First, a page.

Three Landing Page Optimization Tips and a Lesson in Advertising Copywriting from The Blaylock Wellness Report Landing Page

With the demand for information about illness and health, it’s not surprising that many physicians and traditional publishers have teamed up to begin online newsletters that address these issues. Many of these publications are highly specialized and focus on a single topic or ailment.

Others take a shotgun approach and attempt to address the public’s infolust across a wide spectrum of disease prevention, physical ailments and medical remedies. The wider editorial focus that targets a greater number of potential subscribers at a relatively lower price point has a different revenue model from the smaller niche, higher price newsletter. And it creates a special problem for the newsletter marketer and copywriter.

That’s because most people don’t search for general health or illness prevention information. No, most people search for very ailment-specific information. If you discover that you have hypertension, for instance, you’re much more likely to search high blood pressure cure than general health and wellness newsletter.

And you’re more likely to respond to a sales letter that promises information about your specific ailment—in this case, high blood pressure—than to a sales letter that promises general health care advice.

That’s the conundrum facing the publishers of The Blaylock Wellness Report. One sales letter landing page for that newsletter isn’t nearly enough.

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Now, whenever I see a URL with a number in the last part of the address, such as the one for this site——I always explore what other pages might be available if I simply change the number. You can get a great lesson in advertising copywriting this way. Have a look.

  • The URL is a general, all-purpose sales letter landing page for The Blaylock Wellness Report. It talks about measles, mumps, chicken pox and all the other common maladies, and evokes concern about “sleeper germs and hidden infections.”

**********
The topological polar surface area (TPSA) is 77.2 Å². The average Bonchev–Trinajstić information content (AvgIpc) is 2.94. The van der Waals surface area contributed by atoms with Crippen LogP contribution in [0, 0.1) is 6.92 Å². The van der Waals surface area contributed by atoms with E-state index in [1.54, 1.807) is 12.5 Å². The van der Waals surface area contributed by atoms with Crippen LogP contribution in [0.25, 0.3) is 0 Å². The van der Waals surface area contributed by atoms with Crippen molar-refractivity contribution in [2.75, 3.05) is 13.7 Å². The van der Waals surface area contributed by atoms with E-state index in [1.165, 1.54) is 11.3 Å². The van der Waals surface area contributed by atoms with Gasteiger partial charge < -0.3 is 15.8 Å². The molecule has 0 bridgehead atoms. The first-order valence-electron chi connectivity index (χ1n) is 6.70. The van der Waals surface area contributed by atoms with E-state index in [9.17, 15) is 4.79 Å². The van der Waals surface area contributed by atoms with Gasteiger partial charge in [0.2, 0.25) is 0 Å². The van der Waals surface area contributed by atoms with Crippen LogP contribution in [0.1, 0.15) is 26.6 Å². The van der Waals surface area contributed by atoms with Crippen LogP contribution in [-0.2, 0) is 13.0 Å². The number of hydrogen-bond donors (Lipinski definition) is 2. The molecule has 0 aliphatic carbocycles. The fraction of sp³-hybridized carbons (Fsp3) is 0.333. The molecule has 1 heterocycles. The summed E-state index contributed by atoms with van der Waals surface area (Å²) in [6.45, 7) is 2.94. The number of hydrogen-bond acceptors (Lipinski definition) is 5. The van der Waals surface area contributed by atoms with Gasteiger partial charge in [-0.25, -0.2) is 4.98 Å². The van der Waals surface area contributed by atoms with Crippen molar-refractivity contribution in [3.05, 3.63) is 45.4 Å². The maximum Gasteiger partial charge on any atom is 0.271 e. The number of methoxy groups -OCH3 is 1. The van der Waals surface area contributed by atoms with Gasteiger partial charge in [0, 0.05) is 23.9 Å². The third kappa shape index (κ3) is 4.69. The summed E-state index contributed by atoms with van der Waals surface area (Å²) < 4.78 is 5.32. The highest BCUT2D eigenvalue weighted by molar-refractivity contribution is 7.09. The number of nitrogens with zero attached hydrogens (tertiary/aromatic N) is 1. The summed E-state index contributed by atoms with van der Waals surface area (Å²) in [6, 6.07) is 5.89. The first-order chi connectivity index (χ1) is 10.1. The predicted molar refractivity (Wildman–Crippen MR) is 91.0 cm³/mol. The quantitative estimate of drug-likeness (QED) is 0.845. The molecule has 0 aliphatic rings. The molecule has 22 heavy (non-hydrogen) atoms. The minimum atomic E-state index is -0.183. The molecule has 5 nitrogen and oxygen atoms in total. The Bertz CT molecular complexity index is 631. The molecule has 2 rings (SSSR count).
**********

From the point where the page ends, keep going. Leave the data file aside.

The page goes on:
• The URL addresses concerns about a grumbling stomach and the fear of lower gastrointestinal tract ailments and prescribes a subscription to The Blaylock Wellness Report.
  • The URL addresses obesity and recommends a diet of The Blaylock Wellness Report.
  • The URL recommends The Blaylock Wellness Report as a cure for diabetes.

Each of these is a well-crafted sales letter landing page targeted at a different subset, or niche, of health and illness-prevention information seekers.

In a recent landing page review of The Blaylock Wellness Report, Peter A. Schaible looks at just one of this collection of sales letter landing pages. The URL targets users concerned about hypertension.

Here are three landing page optimization tips Peter pulled from the review:

  1. The headline engages the target user with a compelling user benefit.
    Headline: Discover What No One Else Will Tell You About The Deadly Disorder Hypertension
    Sub-headline: Nearly 50% Of Americans Are At Risk – Right Now – For Blood Pressure Problems…
  2. This landing page tells a persuasive story—a good read—especially for someone who wants to be “sold” on a natural alternative that flies in the face of conventional medical wisdom.
  3. This sales letter landing page is followed by a usable online order flow, but there is no toll-free number for phone orders, no printable order form for fax orders and no option to have a sales representative contact the user to place orders. These are missed opportunities which, if added, would undoubtedly increase sales and profitability.

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